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Dr. Mark Galland Releases Podcast On Tommy John Elbow Ligament Reconstruction

Written by admin on July 18, 2012 – 6:58 am -

RALEIGH, N.C. – Dr. Mark Galland, a physician at Orthopaedic Specialists of North Carolina (OSNC) (http://www.orthonc.com/galland.html), has announced the release of a podcast on Tommy John elbow ligament reconstruction, a frequently-discussed topic in the sports world. In the podcast, Galland discusses the type of injury that requires Tommy John elbow ligament reconstruction, what type of athletes typically undergo the surgery, how the surgery works and what to expect during the recovery process. Dr. Galland serves as the team physician and orthopaedic consultant to the Carolina Mudcats, as medical director and orthopaedic consultant to the Louisburg College athletic program and as the team physician and orthopaedic consultant to several local high schools. The podcast can be found at: http://drmarkgalland.com/?p=187&preview=true

QUOTES:

“Tommy John Elbow ligament reconstruction is a common procedure that athletes undergo, particularly throwing athletes,” said Galland. “We want to make information about this surgery easier to obtain, so that more people are aware of how it works and can take advantage of the procedure.

NEW MEDIA:

Dr. Mark Galland Blog

http://drmarkgalland.com

Dr. Mark Galland YouTube Channel

http://www.youtube.com/user/DrMarkGalland

ABOUT DR. MARK GALLAND:

Dr. Mark Galland is an orthopaedic surgeon, sports medicine specialist and physician at Orthopaedic Specialists of North Carolina. Galland received his medical degree from Tulane University’s School of Medicine and completed his residency in the university’s Department of Orthopaedic Surgery. He began his career in orthopaedic surgery and sports medicine while serving in the United States Navy at a naval hospital at Camp Lejeune, N.C. There, he served as chief of orthopaedic surgery and was the recipient of numerous awards for both leadership and excellence in treating injuries common to sailors and marines. Since beginning with Orthopaedic Specialists of North Carolina, Galland has continued to treat injured athletes. He currently serves as a team physician and orthopaedic consultant to the Carolina Mudcats, the High-A affiliate of the Cleveland Indians Major League Baseball team, and as medical director and orthopaedic consultant to the Louisburg College athletic program. He also serves as the team physician and orthopaedic consultant to several local high schools, as well as on the board of directors for the Trentini Foundation, a nonprofit scholarship organization. For more information, visit http://www.orthonc.com or http://drmarkgalland.com.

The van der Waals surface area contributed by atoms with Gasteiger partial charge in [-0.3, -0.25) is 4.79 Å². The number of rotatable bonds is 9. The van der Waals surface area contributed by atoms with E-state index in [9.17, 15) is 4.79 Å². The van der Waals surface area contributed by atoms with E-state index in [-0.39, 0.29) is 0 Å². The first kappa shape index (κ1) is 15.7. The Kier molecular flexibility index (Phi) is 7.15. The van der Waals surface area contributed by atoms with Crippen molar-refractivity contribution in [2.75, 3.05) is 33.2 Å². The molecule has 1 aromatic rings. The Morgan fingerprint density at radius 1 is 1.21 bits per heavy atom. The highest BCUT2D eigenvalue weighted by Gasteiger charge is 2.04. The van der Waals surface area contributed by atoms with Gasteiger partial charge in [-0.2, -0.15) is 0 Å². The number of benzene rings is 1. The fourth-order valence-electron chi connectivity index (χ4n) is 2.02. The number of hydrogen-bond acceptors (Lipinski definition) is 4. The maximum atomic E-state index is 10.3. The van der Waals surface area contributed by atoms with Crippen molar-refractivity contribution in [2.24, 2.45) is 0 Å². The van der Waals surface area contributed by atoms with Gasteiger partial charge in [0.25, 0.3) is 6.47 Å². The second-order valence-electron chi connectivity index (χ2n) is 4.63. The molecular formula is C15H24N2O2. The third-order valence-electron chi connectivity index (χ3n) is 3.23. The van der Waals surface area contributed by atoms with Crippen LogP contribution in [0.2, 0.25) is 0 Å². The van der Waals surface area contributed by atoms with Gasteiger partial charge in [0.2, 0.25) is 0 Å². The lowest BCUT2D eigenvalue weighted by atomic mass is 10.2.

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Posted in Elbow, News Releases | No Comments »

Dr. Mark Galland Treats Cincinnati Reds Prospects In Dominican Republic

Written by admin on March 29, 2012 – 7:51 am -

RALEIGH, N.C. – Dr. Mark Galland, a physician at Orthopaedic Specialists of North Carolina (OSNC) (http://www.orthonc.com/galland.html), completed a weekend of examinations and treatment Jan.14-15 with 43 Cincinnati Reds Major League Baseball team prospects in Santo Domingo, Dominican Republic. Galland addressed the health status of the prospects, ranging from ages 16 to 24, and provided treatment recommendations regarding the players’ current injuries.

Galland regularly works with baseball pitchers and position players at all levels of the game. He serves as orthopaedic consultant to the Carolina Mudcats, High-A Affiliate of the Cleveland Indians Major League Baseball team and to several area college and high school athletic programs, treating youth and amateur players around the Triangle.

The Dominican Republic has grown a reputation for producing top-flight baseball talent to the Major Leagues. According to MLB.com, 28 of the 30 Major League baseball teams currently run academies in the country.

QUOTES:

“The Reds organization has a terrific group of young athletes in the Dominican Republic,” Galland said. “These prospects stand to make great contributions to the parent club and farm system, and I am very honored to be entrusted with their care and well-being. I look forward to watching them develop.”

NEW MEDIA CONTENT:

Dr. Mark Galland Blog

http://drmarkgalland.com

Dr. Mark Galland YouTube Channel

http://www.youtube.com/user/DrMarkGalland

ABOUT DR. MARK GALLAND:

Dr. Mark Galland is an orthopaedic surgeon, sports medicine specialist and physician at Orthopaedic Specialists of North Carolina. Galland received his medical degree from Tulane University’s School of Medicine and completed his residency in the university’s Department of Orthopaedic Surgery. He began his career in orthopaedic surgery and sports medicine while serving in the United States Navy at a naval hospital at Camp Lejeune, N.C. There, he served as chief of orthopaedic surgery and was the recipient of numerous awards for both leadership and excellence in treating injuries common to sailors and marines. Since beginning with Orthopaedic Specialists of North Carolina, Galland has continued to treat injured athletes. He currently serves as a team physician and orthopaedic consultant to the Carolina Mudcats, the High-A affiliate of the Cleveland Indians Major League Baseball team, and as medical director and orthopaedic consultant to the Louisburg College athletic program. He also serves as the team physician and orthopaedic consultant to several local high schools, as well as on the board of directors for the Trentini Foundation, a nonprofit scholarship organization. For more information, visit http://www.orthonc.com or http://drmarkgalland.com.


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Posted in Around the office, News Releases, Sports Medicine | 1 Comment »

Dr. Mark Galland discusses Kendall Marshall injury

Written by admin on March 20, 2012 – 1:05 pm -

Dr. Mark Galland spoke with Andrew Carter of the Raleigh News & Observer to discuss the scaphoid injury to the wrist of UNC point guard Kendall Marshall. Check out the article here.

News 14 Carolina aired a video segment featuring an interview with Dr. Galland regarding the scaphoid injury.


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Posted in Hand & Wrist, Sports Medicine | No Comments »